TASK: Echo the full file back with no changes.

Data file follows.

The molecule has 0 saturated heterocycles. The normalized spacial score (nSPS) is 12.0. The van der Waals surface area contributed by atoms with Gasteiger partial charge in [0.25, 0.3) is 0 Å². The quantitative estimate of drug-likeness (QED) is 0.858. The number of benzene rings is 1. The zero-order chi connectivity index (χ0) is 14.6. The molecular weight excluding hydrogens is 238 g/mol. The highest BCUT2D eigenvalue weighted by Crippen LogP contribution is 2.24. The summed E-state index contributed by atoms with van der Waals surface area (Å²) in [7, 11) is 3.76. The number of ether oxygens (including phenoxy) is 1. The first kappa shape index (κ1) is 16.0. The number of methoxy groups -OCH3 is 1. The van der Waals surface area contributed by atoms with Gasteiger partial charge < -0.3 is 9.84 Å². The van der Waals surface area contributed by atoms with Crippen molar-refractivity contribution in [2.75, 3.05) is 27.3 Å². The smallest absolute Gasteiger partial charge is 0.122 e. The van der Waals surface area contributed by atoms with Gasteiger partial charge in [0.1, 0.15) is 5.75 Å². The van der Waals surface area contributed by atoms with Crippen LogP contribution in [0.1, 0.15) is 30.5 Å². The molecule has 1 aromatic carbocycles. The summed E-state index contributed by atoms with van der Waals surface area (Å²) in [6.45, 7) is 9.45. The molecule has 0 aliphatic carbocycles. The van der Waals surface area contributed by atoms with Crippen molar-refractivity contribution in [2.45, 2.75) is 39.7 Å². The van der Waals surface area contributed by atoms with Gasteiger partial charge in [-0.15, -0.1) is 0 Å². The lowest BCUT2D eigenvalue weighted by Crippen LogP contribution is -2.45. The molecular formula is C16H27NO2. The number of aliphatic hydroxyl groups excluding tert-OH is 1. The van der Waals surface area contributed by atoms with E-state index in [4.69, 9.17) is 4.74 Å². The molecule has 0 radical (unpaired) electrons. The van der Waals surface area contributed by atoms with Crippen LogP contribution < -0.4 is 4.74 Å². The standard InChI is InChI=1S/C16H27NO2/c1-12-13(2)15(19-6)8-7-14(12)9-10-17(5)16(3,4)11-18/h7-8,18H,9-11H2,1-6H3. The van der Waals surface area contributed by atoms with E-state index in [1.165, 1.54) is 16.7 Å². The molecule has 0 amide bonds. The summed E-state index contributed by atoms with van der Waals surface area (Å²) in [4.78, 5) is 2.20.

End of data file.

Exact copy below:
The molecule has 0 saturated heterocycles. The normalized spacial score (nSPS) is 12.0. The van der Waals surface area contributed by atoms with Gasteiger partial charge in [0.25, 0.3) is 0 Å². The quantitative estimate of drug-likeness (QED) is 0.858. The number of benzene rings is 1. The zero-order chi connectivity index (χ0) is 14.6. The molecular weight excluding hydrogens is 238 g/mol. The highest BCUT2D eigenvalue weighted by Crippen LogP contribution is 2.24. The summed E-state index contributed by atoms with van der Waals surface area (Å²) in [7, 11) is 3.76. The number of ether oxygens (including phenoxy) is 1. The first kappa shape index (κ1) is 16.0. The number of methoxy groups -OCH3 is 1. The van der Waals surface area contributed by atoms with Gasteiger partial charge < -0.3 is 9.84 Å². The van der Waals surface area contributed by atoms with Crippen molar-refractivity contribution in [2.75, 3.05) is 27.3 Å². The smallest absolute Gasteiger partial charge is 0.122 e. The van der Waals surface area contributed by atoms with Gasteiger partial charge in [0.1, 0.15) is 5.75 Å². The van der Waals surface area contributed by atoms with Crippen LogP contribution in [0.1, 0.15) is 30.5 Å². The molecule has 1 aromatic carbocycles. The summed E-state index contributed by atoms with van der Waals surface area (Å²) in [6.45, 7) is 9.45. The molecule has 0 aliphatic carbocycles. The van der Waals surface area contributed by atoms with Crippen molar-refractivity contribution in [2.45, 2.75) is 39.7 Å². The van der Waals surface area contributed by atoms with Gasteiger partial charge in [-0.15, -0.1) is 0 Å². The lowest BCUT2D eigenvalue weighted by Crippen LogP contribution is -2.45. The molecular formula is C16H27NO2. The number of aliphatic hydroxyl groups excluding tert-OH is 1. The van der Waals surface area contributed by atoms with E-state index in [4.69, 9.17) is 4.74 Å². The molecule has 0 radical (unpaired) electrons. The van der Waals surface area contributed by atoms with Crippen LogP contribution < -0.4 is 4.74 Å². The standard InChI is InChI=1S/C16H27NO2/c1-12-13(2)15(19-6)8-7-14(12)9-10-17(5)16(3,4)11-18/h7-8,18H,9-11H2,1-6H3. The van der Waals surface area contributed by atoms with E-state index in [1.165, 1.54) is 16.7 Å². The molecule has 0 amide bonds. The summed E-state index contributed by atoms with van der Waals surface area (Å²) in [4.78, 5) is 2.20.